On April 10th, the Department of Labor released its fiscal year 2014 budget request. As reported in a press release describing the budget request, the DOL has asked for $12.1 billion in discretionary funding to support “President Obama's plan to strengthen the economy and grow the middle class through continued investments in training and resources for job seekers.” The request seeks significant resources devoted to putting veterans to work, and to creating employment opportunities for the long-term unemployed and low-income adults and youths.
February 6, 2013 was the 20th anniversary of the signing of the Family and Medical Leave Act. In celebration, the United States Department of Labor released the results of a survey on the law’s use and impact. According to the DOL, the survey shows that the “FMLA continues to make a positive impact on the lives of workers without imposing an undue burden upon employers,” and that both employers and employees find it “relatively easy to comply with the law.” The survey also concludes that “misuse of the FMLA is rare.”
In addition to publishing the survey, the DOL issued a final rule implementing the law's protections to families of veterans and airline flight crews and making other clarifying changes. Finally, the DOL published new forms for employers to use when seeking certification of serious health conditions or when designating eligibility, among other things. As before, use of the forms is optional.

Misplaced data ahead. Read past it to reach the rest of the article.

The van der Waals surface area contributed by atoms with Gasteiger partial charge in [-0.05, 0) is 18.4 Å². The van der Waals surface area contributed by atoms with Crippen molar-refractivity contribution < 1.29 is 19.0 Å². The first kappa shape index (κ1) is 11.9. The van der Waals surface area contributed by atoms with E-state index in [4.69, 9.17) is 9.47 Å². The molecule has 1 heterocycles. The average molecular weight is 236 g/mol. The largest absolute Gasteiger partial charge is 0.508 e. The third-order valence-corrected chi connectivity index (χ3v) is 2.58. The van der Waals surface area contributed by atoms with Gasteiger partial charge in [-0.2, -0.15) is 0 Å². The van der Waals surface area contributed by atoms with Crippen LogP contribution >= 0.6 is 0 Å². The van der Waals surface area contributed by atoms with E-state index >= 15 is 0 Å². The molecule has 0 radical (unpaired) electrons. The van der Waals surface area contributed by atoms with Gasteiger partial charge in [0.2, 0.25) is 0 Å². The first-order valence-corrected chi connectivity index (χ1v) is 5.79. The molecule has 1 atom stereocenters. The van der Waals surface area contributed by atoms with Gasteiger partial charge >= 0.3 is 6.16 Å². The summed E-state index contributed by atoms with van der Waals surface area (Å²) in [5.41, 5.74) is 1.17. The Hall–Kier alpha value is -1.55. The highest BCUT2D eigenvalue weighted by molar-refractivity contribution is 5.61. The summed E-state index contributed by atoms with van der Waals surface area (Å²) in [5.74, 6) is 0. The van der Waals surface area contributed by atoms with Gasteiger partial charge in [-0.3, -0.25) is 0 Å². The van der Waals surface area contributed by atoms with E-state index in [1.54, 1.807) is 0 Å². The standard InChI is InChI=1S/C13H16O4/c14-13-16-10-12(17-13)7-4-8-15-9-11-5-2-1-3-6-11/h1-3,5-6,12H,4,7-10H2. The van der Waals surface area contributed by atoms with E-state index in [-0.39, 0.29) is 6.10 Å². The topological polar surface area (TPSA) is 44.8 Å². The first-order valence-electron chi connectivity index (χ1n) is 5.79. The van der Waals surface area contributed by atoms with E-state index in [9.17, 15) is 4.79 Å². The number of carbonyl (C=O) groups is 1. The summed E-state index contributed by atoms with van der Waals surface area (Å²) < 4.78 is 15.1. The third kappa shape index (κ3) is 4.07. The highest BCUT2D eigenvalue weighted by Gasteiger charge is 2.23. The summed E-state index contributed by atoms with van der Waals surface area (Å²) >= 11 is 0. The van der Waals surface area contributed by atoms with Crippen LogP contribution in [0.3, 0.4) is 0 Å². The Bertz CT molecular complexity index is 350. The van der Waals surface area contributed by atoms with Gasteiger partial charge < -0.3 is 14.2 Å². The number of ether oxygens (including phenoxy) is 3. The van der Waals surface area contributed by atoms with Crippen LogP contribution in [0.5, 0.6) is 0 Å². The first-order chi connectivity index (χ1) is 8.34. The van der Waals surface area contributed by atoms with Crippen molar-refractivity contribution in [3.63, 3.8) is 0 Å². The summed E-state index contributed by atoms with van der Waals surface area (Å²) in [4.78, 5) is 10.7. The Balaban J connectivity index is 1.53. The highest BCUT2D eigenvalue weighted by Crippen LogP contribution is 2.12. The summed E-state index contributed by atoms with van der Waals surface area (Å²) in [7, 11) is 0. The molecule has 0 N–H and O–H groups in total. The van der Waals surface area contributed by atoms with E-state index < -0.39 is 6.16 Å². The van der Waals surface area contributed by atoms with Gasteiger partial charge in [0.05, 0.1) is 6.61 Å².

In a case of first impression, the United States Court of Appeals for the Eleventh Circuit recently held that the Family and Medical Leave Act (“FMLA” or the “Act”) protected a pregnant worker who was fired after she requested leave, despite the fact that she was not eligible for FMLA leave when she made the request, because she would have been eligible at the time the leave was to have been taken. The case, Pereda v. Brookdale Senior Living Facilities, Inc., is an important case for employers to heed.
Second Circuit Analyzes Scope of Material Adverse Employment Actions in a Family Medical Leave Act Retaliation Claim
Written by Michael Arnold
Last week, the Second Circuit Court of Appeals in Millea v. Metro-North R.R. Co., --- F.3d ----, 2011 WL 3437513 (2d Cir. Aug. 8, 2011), found that a “material adverse employment action” in the context of a Family Medical Leave Act (“FMLA”) retaliation claim need not be all that “material” .
The FMLA entitles eligible employees to take unpaid, job-protected leave for certain family and medical reasons and prohibits employers from retaliating against an employee exercising their FMLA rights. In Millea, the plaintiff claimed his employer retaliated against him by, among other things, issuing a formal reprimand after he took medical leave to recover from a panic attack.